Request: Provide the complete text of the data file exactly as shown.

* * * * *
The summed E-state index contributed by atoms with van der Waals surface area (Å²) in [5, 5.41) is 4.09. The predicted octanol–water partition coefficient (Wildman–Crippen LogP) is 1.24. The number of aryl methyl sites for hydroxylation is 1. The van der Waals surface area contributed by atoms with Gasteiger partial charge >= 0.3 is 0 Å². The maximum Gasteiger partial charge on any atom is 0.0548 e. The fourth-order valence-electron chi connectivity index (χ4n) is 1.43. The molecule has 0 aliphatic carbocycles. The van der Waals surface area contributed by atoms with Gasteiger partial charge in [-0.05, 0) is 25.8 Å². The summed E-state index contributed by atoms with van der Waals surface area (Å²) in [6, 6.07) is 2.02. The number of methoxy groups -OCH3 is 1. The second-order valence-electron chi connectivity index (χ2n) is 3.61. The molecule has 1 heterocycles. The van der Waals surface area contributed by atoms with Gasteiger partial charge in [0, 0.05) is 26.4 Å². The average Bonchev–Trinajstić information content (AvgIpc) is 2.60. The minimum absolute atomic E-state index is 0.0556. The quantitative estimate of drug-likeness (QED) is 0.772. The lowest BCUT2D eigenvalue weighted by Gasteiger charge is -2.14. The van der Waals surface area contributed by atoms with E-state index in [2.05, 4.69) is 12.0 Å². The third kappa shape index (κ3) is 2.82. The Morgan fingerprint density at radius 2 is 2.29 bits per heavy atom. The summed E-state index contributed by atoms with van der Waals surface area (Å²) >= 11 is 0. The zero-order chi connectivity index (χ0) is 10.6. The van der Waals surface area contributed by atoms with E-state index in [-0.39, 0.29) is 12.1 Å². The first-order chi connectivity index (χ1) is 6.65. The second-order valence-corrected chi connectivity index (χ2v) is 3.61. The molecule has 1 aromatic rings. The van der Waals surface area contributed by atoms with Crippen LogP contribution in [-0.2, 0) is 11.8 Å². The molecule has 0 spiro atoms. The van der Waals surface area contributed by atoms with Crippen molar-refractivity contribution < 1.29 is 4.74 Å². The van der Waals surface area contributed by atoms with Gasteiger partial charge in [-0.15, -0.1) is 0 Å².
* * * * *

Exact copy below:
The summed E-state index contributed by atoms with van der Waals surface area (Å²) in [5, 5.41) is 4.09. The predicted octanol–water partition coefficient (Wildman–Crippen LogP) is 1.24. The number of aryl methyl sites for hydroxylation is 1. The van der Waals surface area contributed by atoms with Gasteiger partial charge >= 0.3 is 0 Å². The maximum Gasteiger partial charge on any atom is 0.0548 e. The fourth-order valence-electron chi connectivity index (χ4n) is 1.43. The molecule has 0 aliphatic carbocycles. The van der Waals surface area contributed by atoms with Gasteiger partial charge in [-0.05, 0) is 25.8 Å². The summed E-state index contributed by atoms with van der Waals surface area (Å²) in [6, 6.07) is 2.02. The number of methoxy groups -OCH3 is 1. The second-order valence-electron chi connectivity index (χ2n) is 3.61. The molecule has 1 heterocycles. The van der Waals surface area contributed by atoms with Gasteiger partial charge in [0, 0.05) is 26.4 Å². The average Bonchev–Trinajstić information content (AvgIpc) is 2.60. The minimum absolute atomic E-state index is 0.0556. The quantitative estimate of drug-likeness (QED) is 0.772. The lowest BCUT2D eigenvalue weighted by Gasteiger charge is -2.14. The van der Waals surface area contributed by atoms with E-state index in [2.05, 4.69) is 12.0 Å². The third kappa shape index (κ3) is 2.82. The Morgan fingerprint density at radius 2 is 2.29 bits per heavy atom. The summed E-state index contributed by atoms with van der Waals surface area (Å²) >= 11 is 0. The zero-order chi connectivity index (χ0) is 10.6. The van der Waals surface area contributed by atoms with E-state index in [-0.39, 0.29) is 12.1 Å². The first-order chi connectivity index (χ1) is 6.65. The second-order valence-corrected chi connectivity index (χ2v) is 3.61. The molecule has 1 aromatic rings. The van der Waals surface area contributed by atoms with Crippen LogP contribution in [-0.2, 0) is 11.8 Å². The molecule has 0 spiro atoms. The van der Waals surface area contributed by atoms with Crippen molar-refractivity contribution < 1.29 is 4.74 Å². The van der Waals surface area contributed by atoms with Gasteiger partial charge in [-0.15, -0.1) is 0 Å².